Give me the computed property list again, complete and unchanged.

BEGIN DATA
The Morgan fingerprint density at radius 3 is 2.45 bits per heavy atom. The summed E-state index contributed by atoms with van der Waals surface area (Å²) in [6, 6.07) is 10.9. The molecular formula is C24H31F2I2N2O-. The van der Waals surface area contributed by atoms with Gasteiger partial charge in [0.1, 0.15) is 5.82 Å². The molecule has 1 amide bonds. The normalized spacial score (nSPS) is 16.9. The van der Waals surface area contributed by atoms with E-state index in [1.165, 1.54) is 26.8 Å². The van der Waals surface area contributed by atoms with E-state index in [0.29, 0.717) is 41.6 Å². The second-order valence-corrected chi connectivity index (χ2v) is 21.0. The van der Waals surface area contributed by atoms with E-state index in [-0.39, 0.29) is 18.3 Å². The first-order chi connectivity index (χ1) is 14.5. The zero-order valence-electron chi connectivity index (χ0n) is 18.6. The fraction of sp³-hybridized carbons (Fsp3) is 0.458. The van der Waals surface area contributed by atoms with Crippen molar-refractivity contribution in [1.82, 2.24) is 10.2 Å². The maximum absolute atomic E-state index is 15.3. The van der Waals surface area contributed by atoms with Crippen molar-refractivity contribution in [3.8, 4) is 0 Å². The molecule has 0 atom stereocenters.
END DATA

The Morgan fingerprint density at radius 3 is 2.45 bits per heavy atom. The summed E-state index contributed by atoms with van der Waals surface area (Å²) in [6, 6.07) is 10.9. The molecular formula is C24H31F2I2N2O-. The van der Waals surface area contributed by atoms with Gasteiger partial charge in [0.1, 0.15) is 5.82 Å². The molecule has 1 amide bonds. The normalized spacial score (nSPS) is 16.9. The van der Waals surface area contributed by atoms with E-state index in [1.165, 1.54) is 26.8 Å². The van der Waals surface area contributed by atoms with E-state index in [0.29, 0.717) is 41.6 Å². The second-order valence-corrected chi connectivity index (χ2v) is 21.0. The van der Waals surface area contributed by atoms with E-state index in [-0.39, 0.29) is 18.3 Å². The first-order chi connectivity index (χ1) is 14.5. The zero-order valence-electron chi connectivity index (χ0n) is 18.6. The fraction of sp³-hybridized carbons (Fsp3) is 0.458. The van der Waals surface area contributed by atoms with Crippen molar-refractivity contribution in [1.82, 2.24) is 10.2 Å². The maximum absolute atomic E-state index is 15.3. The van der Waals surface area contributed by atoms with Crippen molar-refractivity contribution in [3.8, 4) is 0 Å². The molecule has 0 atom stereocenters.